Of course, it’s completely possible that you are experienced in CRO and you’re looking to take your testing programme to the next level by expanding into app testing or server side testing. Make sure your CRO partner can offer all of these options if there’s even a chance you may want to explore these areas at some point. Chances are – if they don’t have these options now then they won’t in the near future either, despite what they may promise you.

7. Personalisation

Think about what you’d love to do on your website. AB testing should be the foundation of your CRO programme but it shouldn’t end there. An experienced CRO partner should be able to advise you on the best way to personalise your customer experience. If they tell you they can offer 1:1 personalisation from day one then they either don’t understand what they’re promising you or they’re simply trying to make a quick sale. Personalisation takes time and investment to build up customer data and to test that it actually works for you and your customers in the way you think it will.

8. Other Services

I couldn’t think of a clever name for this one but this point shouldn’t be ignored. CRO tools can often offer much more than bog standard AB testing. Many clients will use a CRO tool a bit like a CMS – to bypass their lengthy release schedules. It allows them to make quick changes on their site. There are also a whole host of other services that some CRO tools can offer including: exit intent, hello bars, urgency messaging, form tracking/capture, surveys and lots more. Quite a few times I’ve been chatting with a client only to find out that they are paying a large sum of money to a separate vendor solely to be able to offer an exit intent overlay on their site. They’re always happy when I explain that this is no longer required as they can achieve the same thing using Webtrends Optimize at no additional cost.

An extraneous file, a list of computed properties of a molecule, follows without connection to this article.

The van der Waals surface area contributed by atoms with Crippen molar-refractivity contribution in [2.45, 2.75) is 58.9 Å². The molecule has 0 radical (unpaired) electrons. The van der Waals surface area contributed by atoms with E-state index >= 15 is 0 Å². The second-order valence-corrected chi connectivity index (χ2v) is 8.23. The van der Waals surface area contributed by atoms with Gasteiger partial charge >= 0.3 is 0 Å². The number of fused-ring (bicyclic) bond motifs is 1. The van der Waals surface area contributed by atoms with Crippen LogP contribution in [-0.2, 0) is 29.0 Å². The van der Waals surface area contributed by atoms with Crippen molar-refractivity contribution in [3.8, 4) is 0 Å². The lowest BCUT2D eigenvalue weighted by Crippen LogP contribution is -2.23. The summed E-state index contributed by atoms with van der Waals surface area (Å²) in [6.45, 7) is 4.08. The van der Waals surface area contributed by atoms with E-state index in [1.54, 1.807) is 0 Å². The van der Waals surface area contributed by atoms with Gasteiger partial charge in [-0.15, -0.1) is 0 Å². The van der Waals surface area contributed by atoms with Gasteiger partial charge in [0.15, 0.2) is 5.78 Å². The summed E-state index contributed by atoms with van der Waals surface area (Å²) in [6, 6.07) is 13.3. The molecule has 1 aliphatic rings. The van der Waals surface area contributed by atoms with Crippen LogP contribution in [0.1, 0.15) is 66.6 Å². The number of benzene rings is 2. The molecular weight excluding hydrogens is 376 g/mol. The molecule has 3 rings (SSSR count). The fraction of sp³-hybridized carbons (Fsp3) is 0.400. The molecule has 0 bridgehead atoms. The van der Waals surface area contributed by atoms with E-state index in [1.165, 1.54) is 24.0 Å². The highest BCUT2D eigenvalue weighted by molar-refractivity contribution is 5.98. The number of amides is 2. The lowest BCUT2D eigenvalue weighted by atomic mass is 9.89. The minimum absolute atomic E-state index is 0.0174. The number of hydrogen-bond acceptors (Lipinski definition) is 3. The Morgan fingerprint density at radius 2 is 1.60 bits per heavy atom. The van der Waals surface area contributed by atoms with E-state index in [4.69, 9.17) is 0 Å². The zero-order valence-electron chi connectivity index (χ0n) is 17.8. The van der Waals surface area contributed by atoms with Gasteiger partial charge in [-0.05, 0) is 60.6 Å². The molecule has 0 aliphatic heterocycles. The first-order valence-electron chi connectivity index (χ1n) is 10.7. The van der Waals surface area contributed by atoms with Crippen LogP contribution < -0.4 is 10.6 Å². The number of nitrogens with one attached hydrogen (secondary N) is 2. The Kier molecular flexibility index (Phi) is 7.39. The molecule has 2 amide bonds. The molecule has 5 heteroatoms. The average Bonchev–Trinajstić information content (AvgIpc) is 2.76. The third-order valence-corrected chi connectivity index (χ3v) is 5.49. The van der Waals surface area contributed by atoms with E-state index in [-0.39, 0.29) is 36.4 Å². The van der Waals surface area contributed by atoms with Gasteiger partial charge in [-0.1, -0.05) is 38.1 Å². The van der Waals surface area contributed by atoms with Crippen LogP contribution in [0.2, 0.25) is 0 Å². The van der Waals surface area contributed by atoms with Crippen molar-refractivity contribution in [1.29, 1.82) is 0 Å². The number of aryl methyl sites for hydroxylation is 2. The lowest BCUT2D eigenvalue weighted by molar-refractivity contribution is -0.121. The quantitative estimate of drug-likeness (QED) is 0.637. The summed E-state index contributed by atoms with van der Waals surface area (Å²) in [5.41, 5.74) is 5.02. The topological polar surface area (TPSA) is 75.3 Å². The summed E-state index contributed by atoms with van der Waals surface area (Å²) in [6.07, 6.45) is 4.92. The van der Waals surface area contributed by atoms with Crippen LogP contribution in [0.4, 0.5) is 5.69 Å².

9. Trusted

Consider if the CRO partner/vendor you’re researching is trusted in the industry. There are numerous ways to do this but one of the best is to simply talk to others who use them. A trusted CRO partner won’t have anything to hide and will be more than willing to put you in touch with existing clients who can talk you through their experience of the vendor and results to date.

10. Size

Very large organisations are almost always slow. Slow to make changes, slow to deploy updates, slow to respond to emails and phone calls. On the other hand very small organisations are usually able to move much quicker and tend to communicate better with their customers. The downside of course is that very small companies carry a significant element of risk as they likely haven’t been around very long and may not be around in a years time if they don’t hit their ambitious targets. A small to medium sized company is probably ideal as they are smaller enough to care about their customers yet don’t carry the risk that a startup does.

So there you have it. Hopefully this has been useful and helps when you are next selecting a CRO partner.

If you want to know more about what we offer and how we can help you to create a CRO program please get in touch!